Latest US, Kenya trade talks mute on enhanced market access

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  • Within three months, the US and Kenyan governments will start work to develop a road map for engagement
  • Kenya exported US$685.1 million worth of goods to the United States in 2021, of which more than 75 per cent entered duty-free under AGOA
  • Kenya has long sought a full free trade agreement with the United States, and negotiations for such a deal to lower bilateral tariffs were launched by the Trump administration

The United States and Kenya have launched a strategic trade and investment partnership to pursue commitments to boost economic growth, support African regional economic integration and deepen trade cooperation.

Within three months, the US and Kenyan governments will start work to develop a road map for engagement in areas including agriculture safety and digital trade standards, climate change, regulatory practices and customs procedures, according to the US Trade Representative’s office.

Kenya has long sought a full free trade agreement with the United States, and negotiations for such a deal to lower bilateral tariffs were launched by the Trump administration with the East African country in 2020. But the Biden administration, which has shunned traditional trade deals, did not resume those talks.

East Africa’s investment hub enjoys substantial duty-free access to the US market through the Africa Growth and Opportunity Act (AGOA), a trade preference programme for sub-Saharan African countries. However, this agreement expires in September 2025.

Read: Shift from the dollar with Pan-African Payment System launch

Kenya exported US$685.1 million worth of goods to the United States in 2021, of which more than 75 per cent entered duty-free under AGOA, according to the Congressional Research Service. These goods were mainly apparel, macadamia nuts, coffee, tea and titanium ores.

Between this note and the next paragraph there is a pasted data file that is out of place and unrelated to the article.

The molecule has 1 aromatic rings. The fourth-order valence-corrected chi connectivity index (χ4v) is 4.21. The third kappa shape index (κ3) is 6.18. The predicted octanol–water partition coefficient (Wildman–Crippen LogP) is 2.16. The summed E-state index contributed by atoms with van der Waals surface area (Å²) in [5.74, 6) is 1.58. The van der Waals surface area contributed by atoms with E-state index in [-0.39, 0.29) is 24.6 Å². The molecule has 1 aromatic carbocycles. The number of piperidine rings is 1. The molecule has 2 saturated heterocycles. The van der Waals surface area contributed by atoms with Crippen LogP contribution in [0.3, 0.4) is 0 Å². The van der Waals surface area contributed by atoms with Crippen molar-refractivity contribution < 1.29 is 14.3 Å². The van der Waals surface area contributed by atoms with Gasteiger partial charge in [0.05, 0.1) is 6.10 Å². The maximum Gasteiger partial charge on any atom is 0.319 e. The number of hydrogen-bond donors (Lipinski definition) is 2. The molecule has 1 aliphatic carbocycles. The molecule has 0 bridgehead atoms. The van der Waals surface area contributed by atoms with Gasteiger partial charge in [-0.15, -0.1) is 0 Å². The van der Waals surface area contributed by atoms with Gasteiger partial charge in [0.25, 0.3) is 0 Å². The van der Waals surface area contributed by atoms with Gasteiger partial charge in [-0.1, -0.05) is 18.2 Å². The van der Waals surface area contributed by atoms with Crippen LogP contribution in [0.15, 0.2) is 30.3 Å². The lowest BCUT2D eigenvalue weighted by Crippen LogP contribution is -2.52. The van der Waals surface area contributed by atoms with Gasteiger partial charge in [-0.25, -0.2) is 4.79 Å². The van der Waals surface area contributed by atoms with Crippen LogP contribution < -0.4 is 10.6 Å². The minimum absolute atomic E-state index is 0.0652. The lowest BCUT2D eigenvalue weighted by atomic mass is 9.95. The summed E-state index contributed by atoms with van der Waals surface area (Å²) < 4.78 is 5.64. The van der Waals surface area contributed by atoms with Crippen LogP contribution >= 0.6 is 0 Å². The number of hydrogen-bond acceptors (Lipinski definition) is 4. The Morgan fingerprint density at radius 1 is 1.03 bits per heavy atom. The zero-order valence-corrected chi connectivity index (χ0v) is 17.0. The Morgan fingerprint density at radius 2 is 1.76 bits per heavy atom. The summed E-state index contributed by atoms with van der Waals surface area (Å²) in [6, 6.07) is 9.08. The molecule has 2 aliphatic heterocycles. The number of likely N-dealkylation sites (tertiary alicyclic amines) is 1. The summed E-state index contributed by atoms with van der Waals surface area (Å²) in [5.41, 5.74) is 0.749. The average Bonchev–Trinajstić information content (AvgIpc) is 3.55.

President Uhuru Kenyatta and former US President Donald Trump. They initiated the FTA talks. [Photo/PPS]
US exports to Kenya in 2021 hit US$561.6 million worth of goods with aircraft, plastics, machinery and wheat among the biggest categories.

The Thursday, July 14, 2022, partnership announcement by the two countries, however, made no mention of reducing tariffs or enhancing market access, in line with other recently launched US trade dialogues with Britain, the European Union and Indo-Pacific nations.

Kenya’s agenda includes efforts to develop micro small and medium-sized enterprises (MSMEs) and discussions on enforcement of labour laws and promoting workers’ rights – central components of the Biden administration’s other trade initiatives.

US Trade Representative Katherine Tai, who launched the partnership with Kenyan Cabinet Secretary Betty Maina during a virtual meeting on Thursday, said in a statement that she wants the partnership to “grow our trade and investment relationship in a way that promotes resilience and facilitates sustainable and inclusive economic growth.”

“We also hope that this initiative can serve as a model for trade policy engagement in Africa, one of the most dynamic and fastest-growing regions in the world,” Tai added.

Richard Neal, a US Representative who chairs the trade and tax-focused House of Representatives Ways and Means Committee, held out hope that the US-Kenya talks could develop into a full trade deal.

“This initiative will lay the groundwork for a comprehensive free trade agreement that includes market access, builds off AGOA, and complements both regional and continental integration,” he said in a statement.

Neal said the United States should “embrace” Kenya’s willingness to deepen its economic ties with the United States.

Meanwhile, Meg Whitman has been confirmed by the US Senate as the new US Ambassador to Kenya. She will take over for Kyle McCarter, who left in January 2021.

She has worked as the vice president at Disney and as an executive for Dreamworks, P&G and Hasbro.

Whitman was the President and CEO of eBay, a company that helped revolutionised e-commerce from 1998 to 2008.

In 2011, she became a member of HP’s board of directors. Later that year, she was named CEO, a position she held until 2018.

She then ran Quibi, a short-lived mobile streaming service that shut down when the pandemic was at its worst.

Forbes lists her as one of the 1000 richest people in the world with a net worth of Ksh 361 billion.

Read: AfCFTA sounds the death knell for AGOA

I have 10 years of experience in multimedia journalism and I use the skills I have gained over this time to meet and ensure goal-surpassing editorial performance. Africa is my business and development on the continent is my heartbeat. Do you have a development story that has to be told? Reach me at njenga.h@theexchange.africa and we can showcase Africa together.

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